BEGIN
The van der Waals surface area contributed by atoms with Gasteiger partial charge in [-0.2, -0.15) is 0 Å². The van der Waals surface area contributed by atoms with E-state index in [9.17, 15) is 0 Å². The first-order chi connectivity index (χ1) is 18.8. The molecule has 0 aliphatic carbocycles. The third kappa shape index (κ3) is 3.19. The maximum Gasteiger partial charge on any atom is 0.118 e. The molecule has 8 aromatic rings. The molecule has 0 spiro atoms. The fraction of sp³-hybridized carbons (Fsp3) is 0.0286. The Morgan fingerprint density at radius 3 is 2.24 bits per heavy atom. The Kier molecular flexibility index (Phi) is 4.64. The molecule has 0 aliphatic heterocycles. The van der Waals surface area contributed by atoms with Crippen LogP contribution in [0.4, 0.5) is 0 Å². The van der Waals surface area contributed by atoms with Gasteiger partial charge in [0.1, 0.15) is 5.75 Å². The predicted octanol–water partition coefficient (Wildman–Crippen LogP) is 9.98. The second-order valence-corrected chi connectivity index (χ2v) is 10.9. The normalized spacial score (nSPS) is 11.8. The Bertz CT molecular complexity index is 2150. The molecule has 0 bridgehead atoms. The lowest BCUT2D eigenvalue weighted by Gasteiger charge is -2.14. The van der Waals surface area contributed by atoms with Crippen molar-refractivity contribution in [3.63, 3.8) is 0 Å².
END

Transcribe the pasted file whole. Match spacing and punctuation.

The van der Waals surface area contributed by atoms with Gasteiger partial charge in [-0.2, -0.15) is 0 Å². The van der Waals surface area contributed by atoms with E-state index in [9.17, 15) is 0 Å². The first-order chi connectivity index (χ1) is 18.8. The molecule has 0 aliphatic carbocycles. The third kappa shape index (κ3) is 3.19. The maximum Gasteiger partial charge on any atom is 0.118 e. The molecule has 8 aromatic rings. The molecule has 0 spiro atoms. The fraction of sp³-hybridized carbons (Fsp3) is 0.0286. The Morgan fingerprint density at radius 3 is 2.24 bits per heavy atom. The Kier molecular flexibility index (Phi) is 4.64. The molecule has 0 aliphatic heterocycles. The van der Waals surface area contributed by atoms with Crippen LogP contribution in [0.4, 0.5) is 0 Å². The van der Waals surface area contributed by atoms with Gasteiger partial charge in [0.1, 0.15) is 5.75 Å². The predicted octanol–water partition coefficient (Wildman–Crippen LogP) is 9.98. The second-order valence-corrected chi connectivity index (χ2v) is 10.9. The normalized spacial score (nSPS) is 11.8. The Bertz CT molecular complexity index is 2150. The molecule has 0 bridgehead atoms. The lowest BCUT2D eigenvalue weighted by Gasteiger charge is -2.14. The van der Waals surface area contributed by atoms with Crippen molar-refractivity contribution in [3.63, 3.8) is 0 Å².